21 August, 2015
Sage isn’t everyone’s favourite herb, though turkey stuffing wouldn’t the same without it. It’s used less often in perfumery than in cooking, but Jules shows what a great ingredient it can be in the hands of a brilliant perfumer.
The ‘nose’ in this case was Jean Martel, who worked for the French fragrance company Givaudan in the 1970s and 1980s and deserves to be far better known, not least because he also created that 1970s classic, Paco Rabanne for Men.
Jules was launched in 1980, with a brilliant advertising campaign featuring posters by René Gruau, arguably the greatest fashion illustrator of the last century, which helped the first bottles sell out in record time. Martel combined sage (which has a slightly catty smell) with cedar and other things like wormwood, lavender and bergamot. To me the result smells like sage and slightly peppery leather, though there’s a long list of other ingredients, including cumin, sandalwood, oakmoss, jasmine, musk and rose.
Despite its initial success, Jules has since been overshadowed by the success of Kouros, which was launched the following year. Created for Yves Saint Laurent by the brilliant Pierre (Cool Water) Bourdon, Kouros shares Jules’ clean / dirty / sexy character, and both scents belong to the same fragrance ‘family’, the fougères – a style of perfumes, usually aimed at men, based on a combination of lavender and coumarin (originally derived from tonka beans but usually synthesised).
Of course, Kouros’ ongoing popularity may be because it’s inherently superior to Jules, but actually I think it’s more to do with the fact that over the years Kouros has benefited from regular advertising, while Dior seems to have forgotten that Jules ever existed, which I think is a terrible shame.
To make matters worse, while you can buy Kouros pretty much anywhere, Jules has become ridiculously hard to find: I don’t know anywhere in the UK that sells it, and even in Paris the only place that seems to stock it is the department store Bon Marché, though you can buy it from Dior’s French website. Given Dior’s apparent lack of interest, it’s a wonder it hasn’t been discontinued, but I’m glad it’s still on sale, even if it’s now a rarity.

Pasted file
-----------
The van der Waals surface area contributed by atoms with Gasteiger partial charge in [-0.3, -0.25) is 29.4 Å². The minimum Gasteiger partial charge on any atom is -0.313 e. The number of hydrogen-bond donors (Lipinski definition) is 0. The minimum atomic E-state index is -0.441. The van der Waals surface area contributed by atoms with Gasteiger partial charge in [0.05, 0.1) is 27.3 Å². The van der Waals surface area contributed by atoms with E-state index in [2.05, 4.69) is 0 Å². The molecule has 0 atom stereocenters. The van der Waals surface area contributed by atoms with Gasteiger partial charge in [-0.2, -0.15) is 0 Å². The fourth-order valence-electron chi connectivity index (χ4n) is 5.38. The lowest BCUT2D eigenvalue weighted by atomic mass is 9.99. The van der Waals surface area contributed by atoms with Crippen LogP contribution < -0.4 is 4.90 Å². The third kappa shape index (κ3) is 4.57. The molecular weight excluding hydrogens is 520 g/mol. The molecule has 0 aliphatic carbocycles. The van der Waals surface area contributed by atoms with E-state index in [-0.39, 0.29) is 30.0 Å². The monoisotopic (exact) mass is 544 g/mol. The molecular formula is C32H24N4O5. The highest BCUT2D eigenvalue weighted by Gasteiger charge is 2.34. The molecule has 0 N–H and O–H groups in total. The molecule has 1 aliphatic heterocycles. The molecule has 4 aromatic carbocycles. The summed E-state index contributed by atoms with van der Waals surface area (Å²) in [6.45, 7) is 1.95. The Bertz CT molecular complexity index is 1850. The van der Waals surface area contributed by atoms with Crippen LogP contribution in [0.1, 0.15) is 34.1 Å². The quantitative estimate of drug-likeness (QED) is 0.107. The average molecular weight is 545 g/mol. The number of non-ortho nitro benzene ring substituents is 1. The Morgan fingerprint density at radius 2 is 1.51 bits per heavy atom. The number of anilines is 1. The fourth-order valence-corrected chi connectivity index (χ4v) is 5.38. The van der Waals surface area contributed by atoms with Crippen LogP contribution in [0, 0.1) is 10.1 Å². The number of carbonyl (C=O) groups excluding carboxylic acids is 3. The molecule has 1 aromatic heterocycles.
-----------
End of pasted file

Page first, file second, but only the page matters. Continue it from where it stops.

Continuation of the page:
I can only hope that one day they decide to invest in promoting it again and making it available to all – but in the meantime if you want something special that very few other people will have, get over to Bon Marché.
4 July, 2015
Patchouli – a tropical plant in the mint family – has been used as a perfume for centuries. The story goes that it was introduced to the West by Chinese and Indian traders, who used its leaves in bundles of silk as a moth repellent. The perfume oil is extracted from the leaves of several closely related species belonging to the Pogostemon family, which are grown commercially across Asia and West Africa.
For many people the scent remains indelibly associated with the hippy era, when miasmatic waves of cheap patchouli oil belched forth from bong shops and student campuses across the Western world.
But while there’s still cheap patchouli around (try visiting Camden Market over a sweaty weekend), the highest quality oils have a completely different character. Light rather than heavy, fresh rather than sweaty, top-notch patchouli is a refined, delicious fragrance, working equally well on its own or in combination with other perfume ingredients – which is why it’s so widely used in perfumery still.
There aren’t, though, that many really classy men’s perfumes in which patchouli is the dominant scent – I guess because perfume companies feel that those unfortunate hippy associations are still too strong. Givenchy Gentleman used to be a fine men’s example, but sadly it has been reformulated in recent years and isn’t a patch on its previous incarnation, so it’s been great to discover Javanese Patchouli, from the smart Italian business-suit brand Ermenegildo Zegna.
Javanese Patchouli is one of six ‘premium’ perfumes in Zegna’s ‘Essenze’ collection, which was launched in 2012. Each of the perfumes is built around a single scent, sourced from a single country or region: apart from Javanese Patchouli there’s Haitian Vetiver, Italian Bergamot, Indonesian Oud, Sicilian Mandarin and Florentine Iris.
Each 125ml bottle in the Essenze range currently (in mid-2014) costs £140, so they’re certainly not cheap; by comparison a 100ml bottle of Zegna’s Uomo scent costs £60, less than half as much. But – and I hope by now I don’t automatically associate quality with price – the two I’ve tried so far do feel luxurious and refined.
Javanese Patchouli smells, to me, like nothing else, in the sense that all I smell is patchouli, of the highest quality. Given that it’s such a lovely, gentle smell that’s absolutely fine with me, though apparently its ingredients also include soft, faintly chocolatey tonka bean, cedar wood, bergamot and pink pepper. I can’t smell any of those, but perhaps my nose is simply not sensitive enough; if they help make this perfume smell as good as it does, though, I’m perfectly happy that they’re there. I only wish I knew who the perfumer was so I could congratulate her or him.